This section hosts more technical information related to the development activities. At the moment, only a restricted set of beta testers are allowed to create and develop experiment instances.
Who would like to be informed on future updates, new experiment releases and results can join our Google Group!
The Platform In Depth
X-Tribe has been designed with a modular structure through which most of the complexity associated to running an experiment is hidden into a Main Server, while the experimentalist is left with the only duty of devising a suitable interface for the actual experiment. In this way most of the coding difficulties related to the realization of a dynamic web application are already taken care by the ET Server and the realization of an experiment should be as easy as constructing a webpage with the main utilities for it.
Interface and Game Manager
A game, an experiment can be imagined as a combination of two intercommunicating parts: the interface and the Game Manager (GM). The interface is what is visible to players, and will interact with them. The GM is represented by those functional parts that process the action of the players.
But even if the researcher writes down the code for both the interface and the GM, he is still far from the creation of a web game. Here, X-Tribe comes in handy. In the first place, the platform will host the game interface. The platform will offer a page for the description of the game rules, compiled by the researcher, from which players can access and play the game. Instead, the GM part of the game will be hosted by the researcher. In this way he can directly collect the data in real time.
Users and Data
Since the game has been created for research purposes, the researcher is interested in all sort of statistics related to players. Beside this, he may also be interested in filtering players for specific purposes, e.g. according to their age, gender, geographical location, nationality, etc. To this end, X-Tribes handles a user registry in which players will be allowed to register, if required, and play while the system would maintain all the information about them, such as scores, ranks, etc. together with biographical information. If needed, this information should be send to the GM, i.e. to the experimentalist.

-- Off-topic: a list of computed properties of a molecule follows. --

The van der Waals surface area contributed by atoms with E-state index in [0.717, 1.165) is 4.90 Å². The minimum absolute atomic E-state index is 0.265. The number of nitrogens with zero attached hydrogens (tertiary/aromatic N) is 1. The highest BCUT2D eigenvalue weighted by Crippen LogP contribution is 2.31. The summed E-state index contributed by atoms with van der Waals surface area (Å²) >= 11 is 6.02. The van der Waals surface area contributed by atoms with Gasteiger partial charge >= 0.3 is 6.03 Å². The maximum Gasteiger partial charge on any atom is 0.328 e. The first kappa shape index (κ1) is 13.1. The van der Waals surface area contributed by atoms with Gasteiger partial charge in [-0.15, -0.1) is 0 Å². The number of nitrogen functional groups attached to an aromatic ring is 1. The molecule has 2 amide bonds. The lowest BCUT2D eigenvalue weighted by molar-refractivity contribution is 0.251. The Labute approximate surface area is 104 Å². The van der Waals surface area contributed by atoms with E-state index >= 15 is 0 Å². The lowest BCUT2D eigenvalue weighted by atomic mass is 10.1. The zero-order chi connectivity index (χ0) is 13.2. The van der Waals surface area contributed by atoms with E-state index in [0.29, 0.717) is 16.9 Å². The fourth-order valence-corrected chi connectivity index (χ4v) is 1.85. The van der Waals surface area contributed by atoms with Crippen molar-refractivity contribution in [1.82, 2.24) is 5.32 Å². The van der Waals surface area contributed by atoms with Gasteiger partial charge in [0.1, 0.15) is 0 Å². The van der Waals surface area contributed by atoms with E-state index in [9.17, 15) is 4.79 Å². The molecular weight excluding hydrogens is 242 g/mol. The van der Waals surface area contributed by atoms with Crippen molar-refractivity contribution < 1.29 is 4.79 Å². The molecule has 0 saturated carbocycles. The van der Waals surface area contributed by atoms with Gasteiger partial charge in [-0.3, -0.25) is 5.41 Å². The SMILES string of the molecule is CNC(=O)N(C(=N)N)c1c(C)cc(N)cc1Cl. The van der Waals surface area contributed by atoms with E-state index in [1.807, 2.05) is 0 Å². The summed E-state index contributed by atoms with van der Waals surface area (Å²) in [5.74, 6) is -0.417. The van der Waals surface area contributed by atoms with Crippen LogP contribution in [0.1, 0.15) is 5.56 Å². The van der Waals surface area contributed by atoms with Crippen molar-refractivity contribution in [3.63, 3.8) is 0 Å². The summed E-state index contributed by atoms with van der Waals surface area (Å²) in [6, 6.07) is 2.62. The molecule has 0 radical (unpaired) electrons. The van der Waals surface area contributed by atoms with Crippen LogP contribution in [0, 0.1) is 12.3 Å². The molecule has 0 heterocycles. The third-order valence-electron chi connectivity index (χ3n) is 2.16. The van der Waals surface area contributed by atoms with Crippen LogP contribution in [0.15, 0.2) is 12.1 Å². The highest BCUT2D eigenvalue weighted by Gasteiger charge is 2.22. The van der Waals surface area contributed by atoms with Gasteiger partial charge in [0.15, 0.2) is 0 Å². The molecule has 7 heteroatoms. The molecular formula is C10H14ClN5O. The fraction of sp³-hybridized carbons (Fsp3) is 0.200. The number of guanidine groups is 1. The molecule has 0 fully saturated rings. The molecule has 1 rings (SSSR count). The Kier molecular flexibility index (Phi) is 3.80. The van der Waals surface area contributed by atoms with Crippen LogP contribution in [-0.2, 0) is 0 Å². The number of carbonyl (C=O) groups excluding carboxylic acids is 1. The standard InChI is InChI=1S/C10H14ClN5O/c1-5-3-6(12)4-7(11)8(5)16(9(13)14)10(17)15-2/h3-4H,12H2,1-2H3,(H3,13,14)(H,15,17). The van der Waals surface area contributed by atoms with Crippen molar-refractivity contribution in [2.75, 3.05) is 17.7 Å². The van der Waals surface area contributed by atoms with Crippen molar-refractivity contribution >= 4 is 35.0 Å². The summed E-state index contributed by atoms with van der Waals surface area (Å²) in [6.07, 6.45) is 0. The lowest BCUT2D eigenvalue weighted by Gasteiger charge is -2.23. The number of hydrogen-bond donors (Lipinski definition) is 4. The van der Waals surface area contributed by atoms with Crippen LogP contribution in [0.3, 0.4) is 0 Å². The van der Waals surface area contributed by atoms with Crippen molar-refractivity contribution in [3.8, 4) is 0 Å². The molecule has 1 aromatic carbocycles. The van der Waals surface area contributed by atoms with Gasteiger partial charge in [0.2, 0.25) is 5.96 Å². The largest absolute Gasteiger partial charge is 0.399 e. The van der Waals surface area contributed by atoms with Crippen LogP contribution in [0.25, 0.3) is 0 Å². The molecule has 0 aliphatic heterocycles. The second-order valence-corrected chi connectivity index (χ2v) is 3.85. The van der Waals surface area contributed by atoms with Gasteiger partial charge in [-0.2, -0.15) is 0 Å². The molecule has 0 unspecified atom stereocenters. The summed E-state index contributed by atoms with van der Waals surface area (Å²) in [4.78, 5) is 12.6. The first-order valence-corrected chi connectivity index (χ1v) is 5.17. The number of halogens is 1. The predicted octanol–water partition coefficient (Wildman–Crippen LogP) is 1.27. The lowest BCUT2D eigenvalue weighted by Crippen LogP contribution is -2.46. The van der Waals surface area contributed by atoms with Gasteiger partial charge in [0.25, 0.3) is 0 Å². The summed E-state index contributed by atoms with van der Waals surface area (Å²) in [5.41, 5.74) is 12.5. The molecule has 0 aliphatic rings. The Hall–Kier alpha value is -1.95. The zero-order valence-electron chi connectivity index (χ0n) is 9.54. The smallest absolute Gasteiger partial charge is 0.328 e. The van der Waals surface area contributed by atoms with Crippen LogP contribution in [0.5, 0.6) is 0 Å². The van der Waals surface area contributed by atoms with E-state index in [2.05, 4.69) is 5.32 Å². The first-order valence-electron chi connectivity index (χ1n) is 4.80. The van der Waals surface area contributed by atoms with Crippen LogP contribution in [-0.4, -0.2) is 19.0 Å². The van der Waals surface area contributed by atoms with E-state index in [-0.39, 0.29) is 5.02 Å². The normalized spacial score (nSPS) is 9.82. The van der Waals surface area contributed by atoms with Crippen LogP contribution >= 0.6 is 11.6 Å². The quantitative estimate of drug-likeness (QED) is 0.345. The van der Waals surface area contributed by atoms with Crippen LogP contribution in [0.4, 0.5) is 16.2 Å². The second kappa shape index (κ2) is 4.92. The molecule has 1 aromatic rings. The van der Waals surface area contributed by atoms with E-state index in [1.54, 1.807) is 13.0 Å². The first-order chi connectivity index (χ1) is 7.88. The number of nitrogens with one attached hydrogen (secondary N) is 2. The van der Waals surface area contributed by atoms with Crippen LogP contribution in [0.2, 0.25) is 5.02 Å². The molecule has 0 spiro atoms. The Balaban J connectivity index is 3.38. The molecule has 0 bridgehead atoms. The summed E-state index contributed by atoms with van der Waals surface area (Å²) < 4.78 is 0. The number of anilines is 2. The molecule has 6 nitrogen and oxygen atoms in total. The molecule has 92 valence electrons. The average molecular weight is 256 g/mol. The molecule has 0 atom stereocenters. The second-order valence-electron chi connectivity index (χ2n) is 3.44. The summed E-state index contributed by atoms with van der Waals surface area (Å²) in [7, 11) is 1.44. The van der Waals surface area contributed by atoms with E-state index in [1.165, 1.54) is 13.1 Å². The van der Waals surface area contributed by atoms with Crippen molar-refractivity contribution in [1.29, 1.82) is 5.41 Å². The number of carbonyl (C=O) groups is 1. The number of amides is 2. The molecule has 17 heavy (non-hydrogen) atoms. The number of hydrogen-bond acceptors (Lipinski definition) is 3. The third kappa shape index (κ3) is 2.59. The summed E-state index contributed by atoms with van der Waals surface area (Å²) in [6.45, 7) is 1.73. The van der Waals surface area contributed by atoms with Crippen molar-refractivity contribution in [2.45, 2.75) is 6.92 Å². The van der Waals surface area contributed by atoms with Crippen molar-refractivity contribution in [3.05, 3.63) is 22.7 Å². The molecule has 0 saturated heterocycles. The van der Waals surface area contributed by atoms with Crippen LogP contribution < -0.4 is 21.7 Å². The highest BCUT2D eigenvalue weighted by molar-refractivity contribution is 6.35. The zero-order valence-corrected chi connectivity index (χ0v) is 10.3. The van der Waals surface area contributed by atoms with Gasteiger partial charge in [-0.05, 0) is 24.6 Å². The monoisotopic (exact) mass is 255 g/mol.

Furthermore, based on this information, when properly configured, the system will grant the access to the game only to certain profiles. Being in charge of the handling of the user registry, the system would also spare the researcher from dealing with privacy and security issues since all data will be properly anonymized and, possibly, encrypted. However, by default, it is still possible for unregistered users to access the games. Filters are applied only if set by the researcher.
... and this is how it begins!
Once the players have accessed the game, the system will create an instance of the game. There may be given rules for the game to start. A basic rule is the number of players: a certain number of players have to be reached to start a game. There may be also different constraints such as locations, age, sex, etc. As soon as there is a sufficient number of players satisfying the grouping constraints, the game starts.
The interface will transmit the actions of the players to the GM, but all messages will pass through the system, which will group them by match instance number after having anonymized them. The GM will then receive the data, will elaborate them and will send the results of the elaboration back to the system, which in turn will transmit them to the interfaces. Obviously, it will also save the data of interest locally (the GM runs on the researcher’s machine). The platform will also handle errors and exceptions. For instance, if the match aborts because one of the players disconnected, the system will detect it, will notify the abort to the remaining players and will send a message to the GM. Since there is no direct communication between GM and interface, the GM will experience no trouble at all. All these features, especially the user registry and the instance handling, usually require a lot of coding, quantified in time and money, to be realized. Within X-Tribe, they can be realized with a straightforward procedure. After the configuration, the system will automatically take care of all. What researchers have to do is writing the code of the interface and of the GM.
Yes, but how?